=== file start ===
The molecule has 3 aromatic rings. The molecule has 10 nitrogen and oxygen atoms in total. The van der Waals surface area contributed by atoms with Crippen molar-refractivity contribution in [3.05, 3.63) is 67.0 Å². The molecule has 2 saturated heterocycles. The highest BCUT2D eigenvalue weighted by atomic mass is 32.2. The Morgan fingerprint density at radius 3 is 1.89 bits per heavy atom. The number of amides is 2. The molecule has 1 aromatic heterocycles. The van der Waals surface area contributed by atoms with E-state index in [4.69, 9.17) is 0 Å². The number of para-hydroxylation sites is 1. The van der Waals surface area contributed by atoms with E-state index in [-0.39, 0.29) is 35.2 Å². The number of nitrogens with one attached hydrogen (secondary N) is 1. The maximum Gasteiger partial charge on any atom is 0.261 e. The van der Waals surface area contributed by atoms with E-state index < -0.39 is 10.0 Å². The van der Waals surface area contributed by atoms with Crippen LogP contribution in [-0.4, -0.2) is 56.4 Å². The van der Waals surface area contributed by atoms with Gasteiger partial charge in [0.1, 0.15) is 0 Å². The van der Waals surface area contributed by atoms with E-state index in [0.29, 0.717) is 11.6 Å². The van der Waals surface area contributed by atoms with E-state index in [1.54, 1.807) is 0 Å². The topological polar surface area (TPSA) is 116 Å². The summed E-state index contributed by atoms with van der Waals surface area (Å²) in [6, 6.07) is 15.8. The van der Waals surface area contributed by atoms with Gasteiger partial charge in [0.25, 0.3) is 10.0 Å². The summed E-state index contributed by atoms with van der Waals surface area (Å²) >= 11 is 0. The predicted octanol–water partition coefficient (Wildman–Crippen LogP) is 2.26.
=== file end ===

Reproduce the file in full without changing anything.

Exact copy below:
The molecule has 3 aromatic rings. The molecule has 10 nitrogen and oxygen atoms in total. The van der Waals surface area contributed by atoms with Crippen molar-refractivity contribution in [3.05, 3.63) is 67.0 Å². The molecule has 2 saturated heterocycles. The highest BCUT2D eigenvalue weighted by atomic mass is 32.2. The Morgan fingerprint density at radius 3 is 1.89 bits per heavy atom. The number of amides is 2. The molecule has 1 aromatic heterocycles. The van der Waals surface area contributed by atoms with E-state index in [4.69, 9.17) is 0 Å². The number of para-hydroxylation sites is 1. The van der Waals surface area contributed by atoms with E-state index in [-0.39, 0.29) is 35.2 Å². The number of nitrogens with one attached hydrogen (secondary N) is 1. The maximum Gasteiger partial charge on any atom is 0.261 e. The van der Waals surface area contributed by atoms with E-state index < -0.39 is 10.0 Å². The van der Waals surface area contributed by atoms with Crippen LogP contribution in [-0.4, -0.2) is 56.4 Å². The van der Waals surface area contributed by atoms with Gasteiger partial charge in [0.1, 0.15) is 0 Å². The van der Waals surface area contributed by atoms with E-state index in [0.29, 0.717) is 11.6 Å². The van der Waals surface area contributed by atoms with E-state index in [1.54, 1.807) is 0 Å². The topological polar surface area (TPSA) is 116 Å². The summed E-state index contributed by atoms with van der Waals surface area (Å²) in [6, 6.07) is 15.8. The van der Waals surface area contributed by atoms with Gasteiger partial charge in [0.25, 0.3) is 10.0 Å². The summed E-state index contributed by atoms with van der Waals surface area (Å²) >= 11 is 0. The predicted octanol–water partition coefficient (Wildman–Crippen LogP) is 2.26.